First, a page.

It is one of those memories that still causes me shame. Years ago, I was attending a meeting in Washington, D.C. One evening, I had some time to kill, so I went walking the streets not far from the White House. I was about to turn in a bookstore and do some browsing when a street person approached me.
It was getting late. I wasn’t familiar with downtown D.C. Frankly, I was a little frightened. For some shameful reason, I put my hand up, palm outward, in his face. Much like a traffic crossing guard, I directed him away from me. No words were exchanged. I just brushed him off without so much as a “Hello,” not to mention, “Can I help you?” I’ve often wondered what Jesus thought about me when he saw me behave so selfishly.
In this study, we come to the Sermon on the Mount, which answers my social ethics question, among many others, especially with this text in Matthew 5. The Sermon on the Mount is Jesus’ seminal sermon. Everything Jesus ever said or did before and after the sermon can be traced back to it. It’s teachings run as a common theme throughout the rest of Jesus’ public ministry. It would not be a bad idea at all to read the entire New Testament using the Sermon on the Mount as the lenses through which we read.
Over the last several years, there has been a significant shift in the way people describe those we traditionally call “Christians.” Many have opted for a more graphic, action-oriented word, “Jesus followers.”
In the sermon, we have those wonderful and familiar teachings of Jesus, especially when we are broken, downhearted or completely lost. There also are those terrifically difficult teachings of Jesus that are warnings about not living a shallow life.
At the very beginning of the sermon, Jesus also did something that teaches every bit as much as anything he said. “When Jesus saw the crowds, he went up on the mountain; and after he sat down … .”
Jesus sat down to teach. His words contain what are commonly known as the beatitudes. They were words laser-focused on wounded, bleeding hearts and souls. Words shaped specifically to salve wounds in places in people’s souls where only God can see. Words so powerful they still comfort and encourage 20-plus centuries after Jesus spoke them. They are invaluable words.
Before he spoke them, however, Jesus sat down. He got down on the people’s level. He entered into their world. In doing so, Jesus followed the pattern set from the beginning. “In the beginning, the Word became flesh and dwelt among us,” John records in the first chapter of his Gospel.
It is the way of God, not to leave us hanging in our sin but to enter our world as one of us. In a sense, Jesus levels the playing field by demonstrating how God enters our suffering with us.
It was the tradition of rabbis to teach from a sitting position. In Jesus’ case, however, sitting down before he said a word, went beyond tradition all the way to speak volumes about Jesus’ spirit, God’s own heart, for those who are suffering and struggling with life.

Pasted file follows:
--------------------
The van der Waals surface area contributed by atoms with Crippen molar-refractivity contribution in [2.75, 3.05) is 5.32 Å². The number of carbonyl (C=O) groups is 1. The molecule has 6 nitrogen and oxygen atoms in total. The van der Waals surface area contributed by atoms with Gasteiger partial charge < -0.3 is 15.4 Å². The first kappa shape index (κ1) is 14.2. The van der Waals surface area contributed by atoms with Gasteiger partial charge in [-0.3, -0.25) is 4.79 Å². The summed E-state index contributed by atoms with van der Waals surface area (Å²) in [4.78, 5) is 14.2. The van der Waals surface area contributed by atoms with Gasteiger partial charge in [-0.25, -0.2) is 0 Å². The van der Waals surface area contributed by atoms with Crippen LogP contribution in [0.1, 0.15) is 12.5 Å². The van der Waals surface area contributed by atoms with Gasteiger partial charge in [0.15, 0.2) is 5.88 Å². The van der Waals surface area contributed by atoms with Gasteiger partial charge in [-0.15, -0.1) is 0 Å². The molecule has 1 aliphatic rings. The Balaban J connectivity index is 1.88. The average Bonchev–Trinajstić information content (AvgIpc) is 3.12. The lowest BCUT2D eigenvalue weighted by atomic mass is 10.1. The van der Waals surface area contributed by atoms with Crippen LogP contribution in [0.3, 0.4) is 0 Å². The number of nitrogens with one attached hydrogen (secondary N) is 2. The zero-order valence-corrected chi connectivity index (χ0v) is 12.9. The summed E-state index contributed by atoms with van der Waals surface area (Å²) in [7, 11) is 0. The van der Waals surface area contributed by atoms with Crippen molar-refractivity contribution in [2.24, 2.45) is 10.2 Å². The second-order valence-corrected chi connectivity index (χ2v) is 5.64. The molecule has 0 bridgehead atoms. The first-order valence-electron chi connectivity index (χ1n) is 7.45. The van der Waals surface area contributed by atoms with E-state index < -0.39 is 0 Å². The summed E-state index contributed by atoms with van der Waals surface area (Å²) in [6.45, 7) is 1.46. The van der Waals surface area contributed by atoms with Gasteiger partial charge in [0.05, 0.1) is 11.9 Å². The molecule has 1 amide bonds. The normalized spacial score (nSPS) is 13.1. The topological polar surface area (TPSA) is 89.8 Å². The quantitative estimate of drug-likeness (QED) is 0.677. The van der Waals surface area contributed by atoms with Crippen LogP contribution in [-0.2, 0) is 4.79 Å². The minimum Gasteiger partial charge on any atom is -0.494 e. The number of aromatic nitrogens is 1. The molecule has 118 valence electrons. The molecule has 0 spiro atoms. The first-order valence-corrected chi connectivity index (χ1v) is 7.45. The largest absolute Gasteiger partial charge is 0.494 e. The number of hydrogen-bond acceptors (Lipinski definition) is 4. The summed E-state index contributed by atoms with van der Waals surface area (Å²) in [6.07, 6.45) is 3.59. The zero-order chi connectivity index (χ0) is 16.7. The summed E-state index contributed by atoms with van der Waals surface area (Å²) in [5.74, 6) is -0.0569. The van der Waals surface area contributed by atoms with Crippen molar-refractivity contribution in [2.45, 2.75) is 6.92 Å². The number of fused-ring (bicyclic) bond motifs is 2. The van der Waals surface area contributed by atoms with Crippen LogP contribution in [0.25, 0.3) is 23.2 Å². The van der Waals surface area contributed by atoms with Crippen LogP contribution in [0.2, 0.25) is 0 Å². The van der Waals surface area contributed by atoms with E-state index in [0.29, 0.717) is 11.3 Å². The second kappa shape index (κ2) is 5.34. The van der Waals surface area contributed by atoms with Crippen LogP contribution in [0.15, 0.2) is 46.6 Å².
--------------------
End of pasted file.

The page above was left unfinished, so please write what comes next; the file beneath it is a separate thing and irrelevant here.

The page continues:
We spend so much time focused on how to get people to come to church. At the very beginning of the gospel record, however, we have, in Jesus, a Great Commission example to follow. Fulfilling the Great Commission doesn’t begin with a call to others to come to us. It begins with our willingness to go into their world, to sit where they sit and, in so doing, not only saying that we care but, in following Jesus’ example, proving it with our very bodies. That good news is best shared on the level others are suffering.
These first words in the sermon are quite literally words of blessing. Tweaking the fine-tuned difference between the root meaning of the word as “happy” instead of “blessed” is not as important as understanding the spirit of them. Jesus pronounces his followers as already blessed, at the beginning.
Jesus’ Father blessed him when he was baptized. “This is my Son, the beloved, with whom I am well pleased” (Matthew 3:17), Jesus heard from heaven. It was the blessing of his father on his life before he did or taught one thing for which we have biblical record. Jesus had his Father’s blessing to live out of from the beginning, not to work toward hoping to achieve it.
In the Sermon on the Mount, Jesus “pays it forward,” passes the blessing along. In so doing, he empowered those gathered that day and generations of Jesus-followers to come. If we have to work for the blessing of God, we end our days frustrated and frightened, always wondering if we’d ever be good enough to get the blessing. When we know we have our heavenly Father’s blessing from the start, we live out of it, able to pass the blessing of God to others, just as Jesus passed it along to us already.
Grace and happiness are not the end result of having achieved, Jesus is saying. They are fuel for the journey with which God gifts us at the beginning, just as the heavenly Father did Jesus at his baptism, at the beginning.
This series of lessons will help us follow Jesus wherever he leads us from here by first going back and learning from his example. Blessed are those who do so.